TTR Performance is the department of The Training Room Sports and Orthopaedic Physical Therapy that specializes in fitness and sports performance for all abilities, ages 7 through adult.
Our scientifically designed training programs are based on current research to enhance the physical abilities of young athletes throughout childhood and adolescence to maximize athletic success at physical maturity.
The importance of not treating children like “miniature adults” owing to clear differences in physical growth and stature is well documented (1). Therefore, the content of our curriculum and the delivery of it by our professionally trained and qualified staff is markedly different throughout the various developmental stages of our younger athletes from that of fully matured adults.
Contrary to previous concerns, it is now widely accepted that children can safely and effectively participate in strength training, when prescribed and supervised by appropriately qualified personnel (2, 3, 4). Scientific research has also found that a properly designed and implemented youth strength and conditioning program is not only beneficial for performance enhancement but also for reducing the risk of sport-related injuries (1, 5, 6, 7,8, 9). Safely and effectively maximizing athletic potential and preventing injuries for athletes of all ages and abilities is our priority!
Critical components of our sports performance training programs are fundamental movement skills, sport specific skills, mobility, speed, strength, strength, power, agility, fitness and metabolic conditioning. These components delivered by our professional and qualified staff at the right time and the right way, are sure to help maximize anyone’s athletic potential.
Our commitment to excellence, attention to detail, emphasis on education, desire to serve, state-of-the-art facilities, and integration with physical therapy and sports medicine is our formula for success.
TTR Performance also offers programs for elite and professional athletes as well as active adults and post-injury patients. So wherever you are in your journey to achieve your physical, performance or athletic goals, we can help you get there!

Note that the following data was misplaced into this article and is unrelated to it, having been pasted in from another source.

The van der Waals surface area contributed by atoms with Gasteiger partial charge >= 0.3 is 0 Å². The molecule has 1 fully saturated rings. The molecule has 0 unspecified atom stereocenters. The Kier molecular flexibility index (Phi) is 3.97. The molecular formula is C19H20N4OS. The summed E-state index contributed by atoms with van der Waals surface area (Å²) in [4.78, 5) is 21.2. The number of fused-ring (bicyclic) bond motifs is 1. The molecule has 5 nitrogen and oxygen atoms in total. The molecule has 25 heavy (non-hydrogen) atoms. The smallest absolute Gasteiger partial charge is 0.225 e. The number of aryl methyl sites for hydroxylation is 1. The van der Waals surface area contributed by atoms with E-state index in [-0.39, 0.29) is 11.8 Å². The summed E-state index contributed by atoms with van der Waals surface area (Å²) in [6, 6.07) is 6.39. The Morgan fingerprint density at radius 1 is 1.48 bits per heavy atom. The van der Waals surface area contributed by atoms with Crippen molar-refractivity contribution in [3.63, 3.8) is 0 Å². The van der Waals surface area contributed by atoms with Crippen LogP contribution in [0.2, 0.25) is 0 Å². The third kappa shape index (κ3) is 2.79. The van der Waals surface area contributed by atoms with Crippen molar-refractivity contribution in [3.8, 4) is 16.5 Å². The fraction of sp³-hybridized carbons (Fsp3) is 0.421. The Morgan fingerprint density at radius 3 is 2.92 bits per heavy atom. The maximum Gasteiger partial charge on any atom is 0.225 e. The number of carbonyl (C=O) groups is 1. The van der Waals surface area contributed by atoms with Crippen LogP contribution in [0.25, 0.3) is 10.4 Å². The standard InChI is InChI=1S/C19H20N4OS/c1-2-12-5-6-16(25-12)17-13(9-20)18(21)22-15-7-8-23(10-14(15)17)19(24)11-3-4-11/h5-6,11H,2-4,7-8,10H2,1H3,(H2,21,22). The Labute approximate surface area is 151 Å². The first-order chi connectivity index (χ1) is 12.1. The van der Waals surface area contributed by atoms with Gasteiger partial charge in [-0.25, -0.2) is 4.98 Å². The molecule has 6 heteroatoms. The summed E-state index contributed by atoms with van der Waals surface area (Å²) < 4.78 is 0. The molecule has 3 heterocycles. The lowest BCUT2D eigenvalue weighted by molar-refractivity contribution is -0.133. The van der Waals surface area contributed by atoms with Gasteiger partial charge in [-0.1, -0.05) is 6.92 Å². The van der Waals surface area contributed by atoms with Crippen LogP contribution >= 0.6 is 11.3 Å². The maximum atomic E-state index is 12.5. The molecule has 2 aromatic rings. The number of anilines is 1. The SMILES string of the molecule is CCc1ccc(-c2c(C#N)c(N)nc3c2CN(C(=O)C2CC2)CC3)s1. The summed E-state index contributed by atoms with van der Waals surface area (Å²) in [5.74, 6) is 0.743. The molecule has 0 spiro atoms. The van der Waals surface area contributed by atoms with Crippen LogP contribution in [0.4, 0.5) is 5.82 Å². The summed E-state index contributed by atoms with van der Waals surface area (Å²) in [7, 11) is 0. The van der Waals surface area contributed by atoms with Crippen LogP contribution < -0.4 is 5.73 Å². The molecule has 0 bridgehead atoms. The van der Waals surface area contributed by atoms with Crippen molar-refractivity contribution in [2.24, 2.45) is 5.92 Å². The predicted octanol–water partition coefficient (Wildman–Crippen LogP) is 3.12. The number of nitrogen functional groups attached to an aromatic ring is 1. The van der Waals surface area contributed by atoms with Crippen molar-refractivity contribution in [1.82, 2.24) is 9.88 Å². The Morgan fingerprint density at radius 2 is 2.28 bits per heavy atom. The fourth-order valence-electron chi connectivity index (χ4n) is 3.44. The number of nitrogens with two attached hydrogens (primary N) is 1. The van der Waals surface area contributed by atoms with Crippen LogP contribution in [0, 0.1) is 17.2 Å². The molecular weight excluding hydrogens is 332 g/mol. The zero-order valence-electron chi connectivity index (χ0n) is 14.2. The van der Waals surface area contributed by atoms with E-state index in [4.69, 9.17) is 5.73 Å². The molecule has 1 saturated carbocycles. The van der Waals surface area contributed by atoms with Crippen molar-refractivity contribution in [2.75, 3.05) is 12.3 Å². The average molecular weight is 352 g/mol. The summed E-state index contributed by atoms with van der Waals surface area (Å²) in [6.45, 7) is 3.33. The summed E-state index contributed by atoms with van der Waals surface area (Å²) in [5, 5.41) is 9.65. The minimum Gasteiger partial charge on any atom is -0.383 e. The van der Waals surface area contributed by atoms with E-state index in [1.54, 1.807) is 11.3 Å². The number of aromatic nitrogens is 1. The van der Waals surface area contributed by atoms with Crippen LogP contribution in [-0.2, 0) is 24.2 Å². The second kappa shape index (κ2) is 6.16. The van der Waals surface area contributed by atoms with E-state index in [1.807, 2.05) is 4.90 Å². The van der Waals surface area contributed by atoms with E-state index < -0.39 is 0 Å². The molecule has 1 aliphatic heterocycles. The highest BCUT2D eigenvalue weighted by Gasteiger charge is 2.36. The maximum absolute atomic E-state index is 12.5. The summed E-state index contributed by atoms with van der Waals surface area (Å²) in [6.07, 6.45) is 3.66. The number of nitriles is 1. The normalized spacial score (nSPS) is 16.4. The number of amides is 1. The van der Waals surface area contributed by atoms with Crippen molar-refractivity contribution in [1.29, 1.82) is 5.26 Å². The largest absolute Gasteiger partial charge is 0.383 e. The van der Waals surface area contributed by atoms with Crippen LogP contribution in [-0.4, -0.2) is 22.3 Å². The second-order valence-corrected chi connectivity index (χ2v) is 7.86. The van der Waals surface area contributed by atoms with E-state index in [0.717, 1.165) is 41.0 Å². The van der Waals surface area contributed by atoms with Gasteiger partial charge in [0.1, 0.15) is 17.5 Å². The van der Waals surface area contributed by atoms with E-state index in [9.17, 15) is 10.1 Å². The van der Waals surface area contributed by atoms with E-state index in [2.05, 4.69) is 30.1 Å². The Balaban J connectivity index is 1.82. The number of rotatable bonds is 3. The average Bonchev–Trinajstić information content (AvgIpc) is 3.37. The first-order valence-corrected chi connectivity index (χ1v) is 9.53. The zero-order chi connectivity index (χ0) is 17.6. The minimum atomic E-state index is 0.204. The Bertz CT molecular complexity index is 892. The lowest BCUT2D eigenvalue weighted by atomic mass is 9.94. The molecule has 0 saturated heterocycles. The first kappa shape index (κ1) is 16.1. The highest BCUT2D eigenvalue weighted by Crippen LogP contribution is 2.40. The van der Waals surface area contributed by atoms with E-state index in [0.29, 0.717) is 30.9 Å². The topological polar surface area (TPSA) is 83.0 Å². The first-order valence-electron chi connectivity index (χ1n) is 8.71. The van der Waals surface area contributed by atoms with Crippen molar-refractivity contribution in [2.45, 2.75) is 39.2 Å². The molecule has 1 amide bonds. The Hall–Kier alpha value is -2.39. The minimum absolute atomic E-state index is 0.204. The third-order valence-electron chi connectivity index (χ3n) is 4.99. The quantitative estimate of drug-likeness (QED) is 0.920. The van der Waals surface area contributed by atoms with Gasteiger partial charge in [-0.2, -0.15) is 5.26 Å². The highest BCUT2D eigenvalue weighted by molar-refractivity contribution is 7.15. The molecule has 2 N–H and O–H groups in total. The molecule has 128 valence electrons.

Our Athletes Get Results
- Faigenbaum AD, Kraemer WJ, Blimkie CJ, Jeffreys I, Micheli LJ, Nitka M, Rowland TW. Youth resistance training: Updated position statement paper from the National Strength and Conditioning Association. J Strength Cond Res 23: S60–S79, 2009.
- Faigenbaum AD, Farrell A, Fabiano M, Radler T, Nacierio F, Ratamess NA, Kang J, Myer GD. Effects of integrative neuromuscular training on fitness performance in children. Pediatr Exerc Sci 23: 573–584, 2011.
- Pierce KC, Brewer C, Ramsey MW, Byrd R, Sands WA, Stone ME, Stone MH. Youth resistance training. Prof Strength Cond J 10: 9–23, 2008.
- Stratton G, Jones M, Fox KR, Tolfrey K, Harris J, Maffulli N, Lee M, Frsotick SP. BASES position statement on guidelines for resistance exercise in young people. J Sports Sci 22: 383–390, 2004.
- Clark EM, Tobias JH, Murray L, Boreham C. Children with low muscle strength are at an increased risk of fracture with exposure to exercise. J Musculoskelet Neuronal Interact 11: 196–202, 2011.
- Faigenbaum AD, Myer GD. Resistance training among young athletes: Safety, efficacy and injury prevention effects. Br J Sports Med 44: 56–63, 2010.
- Murphy DF, Connolly DAJ, Beynnon BD. Risk factors for lower extremity injury: A review of the literature. Br J Sports Med 37: 13–29, 2003.
- Valovich-McLeod TC, Decoster LC, Loud KJ, Micheli L, Parker JT, Sandrey MA, White C. National AthleticTrainers’ Association position statement: Prevention of pediatric overuse injuries. J Athl Train 46: 206–220, 2011.
- Padua, DA, Marshall, SW. Evidence Supporting ACL-Injury-Prevention Exercise Programs: A Review of the Literature. Human Kinetics. Athletic Therapy Today: 10-16, March 2006.